Not all of Redd’s fondest Milwaukee memories came on the basketball court. He became one of the Bucks’ most active community service volunteers.

“Working with the House of Peace was pretty cool,” he said. “There are so many organizations and charities that my wife and I worked with for so many years. We’ll always give thanks for this city. This will always be home for me.’

“It was wonderful to be able to get out in the community and be in touch with people. It was very humbling, and I was very honored to be in a position to do the things in the community that I did here.”

Redd, an NBA Eastern Conference All-Star in 2003, won gold medals as a member of Team USA in the FIBA Americas Championships team in 2007 and the 2008 Beijing Olympic Games.

He played 11 seasons in Milwaukee, averaging 20 points, 4 rebounds and 2.3 assists per game. He ranks among the all-time Bucks career leaders in the following categories: points (fourth – 11,554); scoring average (fifth – 20 ppg); games (seventh, 578); minutes (fifth, 19,334); field goals made (seventh, 4,063); field goals attempted (fourth, 9,045); 3-point field goals made (second, 1,003); 3-point field goals attempted (first, 2,619); 3-point field goal percentage (eighth, .383); free throws made (second, 2,425); free throws attempted (third, 2,887); and free throw percentage (10th, .840).

On Jan. 24, 2008, Redd tore the ACL and MCL in his left knee during a game against the Sacramento Kings and missed the rest of the season. Then on Jan. 10, 2010, he tore both ligaments again during a contest against the Los Angeles Lakers and missed the remainder of that season.

“It was tough,” Redd admitted. “I questioned myself, ‘Why me?’ But God had his reasons, and I know that now. I was blessed to last as long as I did. It was great.”

On March 28, 2011, Redd returned to the Bucks following a 14-month recovery from the injury. He played 10 more games with Milwaukee during the balance of that season before becoming a free agent and spending the 2011-12 campaign with the Phoenix Suns, averaging 8.2 points in 51 appearances.

Several NBA teams attempted to persuade Redd to make a comeback this season, but he opted to return to Milwaukee and announce his retirement as a player.

“This summer, I just decided not to come back and play,” he said. “I wanted to be home with my wife and my kids and spend time watching them grow up. I love the game, but it just didn’t have the push to go play it anymore.”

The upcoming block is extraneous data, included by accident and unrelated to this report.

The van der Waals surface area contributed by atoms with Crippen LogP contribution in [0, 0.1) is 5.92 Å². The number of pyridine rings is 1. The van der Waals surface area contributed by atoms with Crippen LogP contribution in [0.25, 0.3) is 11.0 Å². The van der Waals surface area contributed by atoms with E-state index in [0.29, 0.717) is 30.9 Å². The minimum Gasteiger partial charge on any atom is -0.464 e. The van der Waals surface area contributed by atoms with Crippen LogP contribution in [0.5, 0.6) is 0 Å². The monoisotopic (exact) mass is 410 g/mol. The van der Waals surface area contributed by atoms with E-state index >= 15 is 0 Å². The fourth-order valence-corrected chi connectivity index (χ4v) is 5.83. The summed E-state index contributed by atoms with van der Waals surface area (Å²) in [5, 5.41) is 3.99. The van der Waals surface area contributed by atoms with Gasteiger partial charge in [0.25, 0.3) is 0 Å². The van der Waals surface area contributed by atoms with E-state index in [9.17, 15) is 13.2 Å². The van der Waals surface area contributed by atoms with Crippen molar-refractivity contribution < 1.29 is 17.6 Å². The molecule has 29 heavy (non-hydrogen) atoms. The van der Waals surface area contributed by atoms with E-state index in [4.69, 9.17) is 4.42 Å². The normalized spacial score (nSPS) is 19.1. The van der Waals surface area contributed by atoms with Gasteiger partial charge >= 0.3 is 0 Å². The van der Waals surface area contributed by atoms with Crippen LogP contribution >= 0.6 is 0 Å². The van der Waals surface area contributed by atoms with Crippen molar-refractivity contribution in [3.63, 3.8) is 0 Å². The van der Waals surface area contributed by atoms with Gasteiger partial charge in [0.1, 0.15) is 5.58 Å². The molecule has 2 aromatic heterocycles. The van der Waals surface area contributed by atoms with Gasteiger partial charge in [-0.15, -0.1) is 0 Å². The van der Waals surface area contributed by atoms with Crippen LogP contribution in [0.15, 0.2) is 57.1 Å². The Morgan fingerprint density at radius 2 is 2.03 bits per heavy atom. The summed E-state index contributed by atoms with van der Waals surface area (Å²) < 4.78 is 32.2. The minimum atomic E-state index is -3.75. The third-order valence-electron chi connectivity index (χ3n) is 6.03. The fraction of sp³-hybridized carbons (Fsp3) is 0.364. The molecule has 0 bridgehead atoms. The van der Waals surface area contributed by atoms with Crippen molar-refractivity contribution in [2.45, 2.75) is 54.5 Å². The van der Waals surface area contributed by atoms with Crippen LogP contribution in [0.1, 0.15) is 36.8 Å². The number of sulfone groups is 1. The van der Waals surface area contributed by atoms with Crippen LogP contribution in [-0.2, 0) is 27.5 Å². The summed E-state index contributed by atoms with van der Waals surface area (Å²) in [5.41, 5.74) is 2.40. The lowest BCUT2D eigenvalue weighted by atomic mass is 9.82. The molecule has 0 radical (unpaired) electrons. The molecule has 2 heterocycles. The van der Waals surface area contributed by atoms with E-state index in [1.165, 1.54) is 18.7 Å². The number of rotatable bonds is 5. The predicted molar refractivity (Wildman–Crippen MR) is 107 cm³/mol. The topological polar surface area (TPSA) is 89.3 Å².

Redd, a devout Christian, is convinced that God has other plans for him, and he has always committed himself to such plans. When he signed his contract extension with Milwaukee in 2005, he purchased a church for his father, James, a pastor in Columbus.

“My career might have been longer, but that wasn’t the plan,” Michael said. “I’m a man of faith, and I believe God has purposes for everything that happens. I could have played. I feel healthy now. My body feels good. I’ve continued to train up until this summer when I chose to retire. I feel good.

But I don’t look back and say what could have happened or what should have happened. It happened. I’ve accepted it. It’s life. I was blessed to last (as an NBA player) as long as I did. It was great.”

These days, Redd is making himself useful at home.

“I have family duties to take care of,” he said. “I have laundry to do. I take my kids to school. I’m enjoying it. My wife (Achea) is sure happy to have me home. She sacrificed a lot for all those years of me traveling while I was playing the game.”

Michael said during his career with the Bucks that he hoped to become more active in Gospel ministry after his playing days ended, and he has done that.

“My wife and I have a ministry in Columbus,” he said. “That’s our passion. I’ve always wanted to get involved with ministries here in Milwaukee. That will be part of the next phase of my life. That hasn’t stopped.”

While Redd is convinced his professional playing days are over, he would like to become involved in some capacity with an NBA team – one in particular.

“I’d like to be here, with the Milwaukee organization,” he said. “I had a conversation with Senator Kohl the other day about doing that in some capacity -- not necessarily right now, but I’d love to get back with this organization somehow, in some way, if they allow me to.”

It sounds like Michael Redd is waiting for an opportunity. The Bucks ought to be well aware of what he did with the last one they extended to him.